Ordet; Word, The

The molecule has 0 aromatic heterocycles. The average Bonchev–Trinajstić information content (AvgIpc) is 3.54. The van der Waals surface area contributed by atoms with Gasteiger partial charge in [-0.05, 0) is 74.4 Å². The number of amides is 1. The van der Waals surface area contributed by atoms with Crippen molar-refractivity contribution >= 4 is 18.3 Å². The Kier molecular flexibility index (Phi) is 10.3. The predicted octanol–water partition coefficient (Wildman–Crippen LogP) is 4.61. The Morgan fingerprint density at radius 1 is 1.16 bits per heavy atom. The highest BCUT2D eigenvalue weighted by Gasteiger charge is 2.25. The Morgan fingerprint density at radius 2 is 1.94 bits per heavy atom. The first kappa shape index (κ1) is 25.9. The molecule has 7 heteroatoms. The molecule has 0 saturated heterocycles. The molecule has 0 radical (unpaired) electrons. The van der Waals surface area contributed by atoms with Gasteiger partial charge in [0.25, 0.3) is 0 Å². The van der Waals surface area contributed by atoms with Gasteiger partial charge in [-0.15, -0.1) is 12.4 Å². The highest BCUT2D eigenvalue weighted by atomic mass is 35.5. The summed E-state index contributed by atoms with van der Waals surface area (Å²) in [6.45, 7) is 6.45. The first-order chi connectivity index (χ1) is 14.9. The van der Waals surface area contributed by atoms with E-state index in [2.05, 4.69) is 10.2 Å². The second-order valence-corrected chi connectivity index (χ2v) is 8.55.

2840. ORDET (The Word) (1955-Denmark). Directed and scripted by CARL THEODOR DREYER. Dreyer is the most famous and respected creative force in the history of the Danish cinema, as well as one of the world’s most distinguished movie makers. Here is the next-to-last credit in his illustrious career, a simple and quietly moving masterpiece which has long been a staple on critics’ lists of the all-time-greatest films. Many of Dreyer’s films focus on man’s complex relationship with religion and spiritual forces, and this is no exception. His story unfolds in an isolated West Jutland farming district. He subtly and delicately weaves the tale of Morten Borgen, an old peasant farmer who holds a rigid view of the world around him. Morten is the father of three sons. The first is Anders, who is forbidden by his father to marry his beloved because of the religious disagreements Morten has with her father. His second is Mikkel, whose wife Inge dies in childbirth. His third son is Johannes, a visionary who prays for Inge’s resurrection. The sequence in which Inge is indeed awakened from the dead is the film’s highpoint. It has long been the subject of controversy as to Dreyer’s intention. Is the awakening meant to be evidence of God’s existence? Or is there a less religious and more mystical-oriented explanation? This film ultimately is a provocative examination of the difference between traditional religion practice and genuine religious faith. It will massage your mind and stick in your gut long after its haunting and emotional finale. In Danish with English subtitles. 125 minutes. Drama